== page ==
This book encourages self-help and realisation leading towards the development of strategies with thich to cope through the fog of mental distress'.
The Madness of our Lives is a worthy contribution to the literature on first person accounts of mental distress and illness. Its strength is in the range of experiences it canvasses, and in the freedom given to interviewees to tell their own stories. This is a highly readable and informative book.
Journal of Mental Health, April 2007
The Madness of our Lives consists largely of transcribed interviews with people who have undergone "madness" and to a greater or lesser extent achieved "recovery". It usefully opens both of these terms up to scrutiny. The book is harrowing but hopeful. It is also frequently moving and through-provoking...In giving advice to people who have experienced madness; the book performs, firstly, a powerful political/ethical gesture. Those interviewed by Penny Gray recount painful experiences of being misunderstood, derided, bullied, abused - in their personal and professional lives and, not least, during treatment; there are numerous accounts here of unsympathetic or negligent GPs and mental health practitioners. This is shocking and compelling material, which needs to be aired
The Journal of Critical Psychology, Vol.7, Spring 2007
This book comprises a collection of eleven first hand accounts of breakdown and recovery. It is both a fascinating and insightful read with an equal emphasis on recovery and breakdown. The book is aimed at a wide audience of those who have experienced a breakdown themselves and those who care for someone who has experienced breakdown including those in the mental health sector. It certainly would be of interest to all of these groups and the reader would take away a better understanding of the diversity of causes, diversity of experiences and diversity of means of recovery. Importantly, the book is an opportunity to give voice to those who have experienced breakdown and recovery.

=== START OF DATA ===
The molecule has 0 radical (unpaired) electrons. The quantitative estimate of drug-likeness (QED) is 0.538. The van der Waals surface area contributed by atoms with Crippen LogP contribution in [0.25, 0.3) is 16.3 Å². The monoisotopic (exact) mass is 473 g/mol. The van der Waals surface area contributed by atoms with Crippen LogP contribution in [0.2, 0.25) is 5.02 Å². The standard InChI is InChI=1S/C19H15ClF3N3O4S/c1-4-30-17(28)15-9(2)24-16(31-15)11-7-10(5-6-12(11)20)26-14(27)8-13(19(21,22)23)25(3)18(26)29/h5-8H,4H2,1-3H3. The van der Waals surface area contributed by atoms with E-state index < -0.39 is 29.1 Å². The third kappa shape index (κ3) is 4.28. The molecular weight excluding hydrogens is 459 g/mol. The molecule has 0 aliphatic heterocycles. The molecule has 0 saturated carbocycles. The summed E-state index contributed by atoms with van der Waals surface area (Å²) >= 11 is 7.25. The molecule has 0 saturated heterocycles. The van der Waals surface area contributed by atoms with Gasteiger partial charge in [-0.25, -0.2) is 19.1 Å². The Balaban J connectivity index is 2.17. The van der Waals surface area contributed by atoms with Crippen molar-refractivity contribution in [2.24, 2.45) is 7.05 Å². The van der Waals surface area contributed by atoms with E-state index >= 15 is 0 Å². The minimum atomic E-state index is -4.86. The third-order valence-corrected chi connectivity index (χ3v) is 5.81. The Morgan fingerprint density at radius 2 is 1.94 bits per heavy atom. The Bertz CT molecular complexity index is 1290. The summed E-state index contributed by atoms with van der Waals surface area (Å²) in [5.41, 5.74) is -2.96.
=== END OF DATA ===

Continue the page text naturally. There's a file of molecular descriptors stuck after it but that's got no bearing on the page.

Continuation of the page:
The Encephalitis Society
This is a superb book documenting the 1st hand accounts of people who have experienced mental health issues. It not only is fascinating from an anthropological perspective but also in respect of their service experiences, each of which varies...This book should be compulsory curriculum reading for anyone studying or working in this sector. The most valuable lesson that it provides is that one mental health service user's experience is not necessarily another's and therefore services must be person-centred, creating services for people, and avoiding the urge to make the people fit the services. The book would also be of interest to anyone interested in narratives following poor health or disability.
Healthcare Counselling and Psychotherapy Journal
Since counselling is fundamentally about listening to clients, this book represents a refreshing return to first principles...We all need to be reminded to listen well and to wear our theory lightly. If we need a reminder that people are active self-healers and the best we may be able to do is to accompany them (and not get in the way), we could take this book as essential reading.